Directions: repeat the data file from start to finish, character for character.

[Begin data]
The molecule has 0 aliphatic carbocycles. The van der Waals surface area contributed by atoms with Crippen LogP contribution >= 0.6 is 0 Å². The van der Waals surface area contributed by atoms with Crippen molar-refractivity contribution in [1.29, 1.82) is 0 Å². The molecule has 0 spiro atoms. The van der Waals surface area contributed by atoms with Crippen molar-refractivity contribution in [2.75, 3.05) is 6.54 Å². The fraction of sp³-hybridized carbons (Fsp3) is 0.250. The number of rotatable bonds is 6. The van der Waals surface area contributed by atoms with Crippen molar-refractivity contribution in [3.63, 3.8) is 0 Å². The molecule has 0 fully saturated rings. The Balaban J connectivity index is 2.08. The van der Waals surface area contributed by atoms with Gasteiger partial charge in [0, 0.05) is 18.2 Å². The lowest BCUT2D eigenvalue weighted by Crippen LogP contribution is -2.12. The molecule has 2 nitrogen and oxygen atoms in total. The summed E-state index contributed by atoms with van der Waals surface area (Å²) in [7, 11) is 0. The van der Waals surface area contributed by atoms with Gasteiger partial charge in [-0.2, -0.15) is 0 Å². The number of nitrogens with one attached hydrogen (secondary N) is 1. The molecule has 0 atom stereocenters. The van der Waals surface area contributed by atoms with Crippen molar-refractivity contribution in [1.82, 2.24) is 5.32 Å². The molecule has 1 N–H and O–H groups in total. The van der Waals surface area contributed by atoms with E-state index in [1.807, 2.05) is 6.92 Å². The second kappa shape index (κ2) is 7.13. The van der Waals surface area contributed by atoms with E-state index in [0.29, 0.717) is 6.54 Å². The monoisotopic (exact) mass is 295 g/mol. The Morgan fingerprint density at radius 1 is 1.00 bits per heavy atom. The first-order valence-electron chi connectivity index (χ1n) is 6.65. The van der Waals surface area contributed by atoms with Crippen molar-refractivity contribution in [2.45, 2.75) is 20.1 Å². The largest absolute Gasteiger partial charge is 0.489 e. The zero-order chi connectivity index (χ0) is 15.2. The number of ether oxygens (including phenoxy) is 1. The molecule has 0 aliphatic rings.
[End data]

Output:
The molecule has 0 aliphatic carbocycles. The van der Waals surface area contributed by atoms with Crippen LogP contribution >= 0.6 is 0 Å². The van der Waals surface area contributed by atoms with Crippen molar-refractivity contribution in [1.29, 1.82) is 0 Å². The molecule has 0 spiro atoms. The van der Waals surface area contributed by atoms with Crippen molar-refractivity contribution in [2.75, 3.05) is 6.54 Å². The fraction of sp³-hybridized carbons (Fsp3) is 0.250. The number of rotatable bonds is 6. The van der Waals surface area contributed by atoms with Crippen molar-refractivity contribution in [3.63, 3.8) is 0 Å². The molecule has 0 fully saturated rings. The Balaban J connectivity index is 2.08. The van der Waals surface area contributed by atoms with Gasteiger partial charge in [0, 0.05) is 18.2 Å². The lowest BCUT2D eigenvalue weighted by Crippen LogP contribution is -2.12. The molecule has 2 nitrogen and oxygen atoms in total. The summed E-state index contributed by atoms with van der Waals surface area (Å²) in [7, 11) is 0. The van der Waals surface area contributed by atoms with Gasteiger partial charge in [-0.2, -0.15) is 0 Å². The number of nitrogens with one attached hydrogen (secondary N) is 1. The molecule has 0 atom stereocenters. The van der Waals surface area contributed by atoms with Crippen molar-refractivity contribution in [1.82, 2.24) is 5.32 Å². The molecule has 1 N–H and O–H groups in total. The van der Waals surface area contributed by atoms with E-state index in [1.807, 2.05) is 6.92 Å². The second kappa shape index (κ2) is 7.13. The van der Waals surface area contributed by atoms with E-state index in [0.29, 0.717) is 6.54 Å². The monoisotopic (exact) mass is 295 g/mol. The Morgan fingerprint density at radius 1 is 1.00 bits per heavy atom. The first-order valence-electron chi connectivity index (χ1n) is 6.65. The van der Waals surface area contributed by atoms with Crippen molar-refractivity contribution in [2.45, 2.75) is 20.1 Å². The largest absolute Gasteiger partial charge is 0.489 e. The zero-order chi connectivity index (χ0) is 15.2. The number of ether oxygens (including phenoxy) is 1. The molecule has 0 aliphatic rings.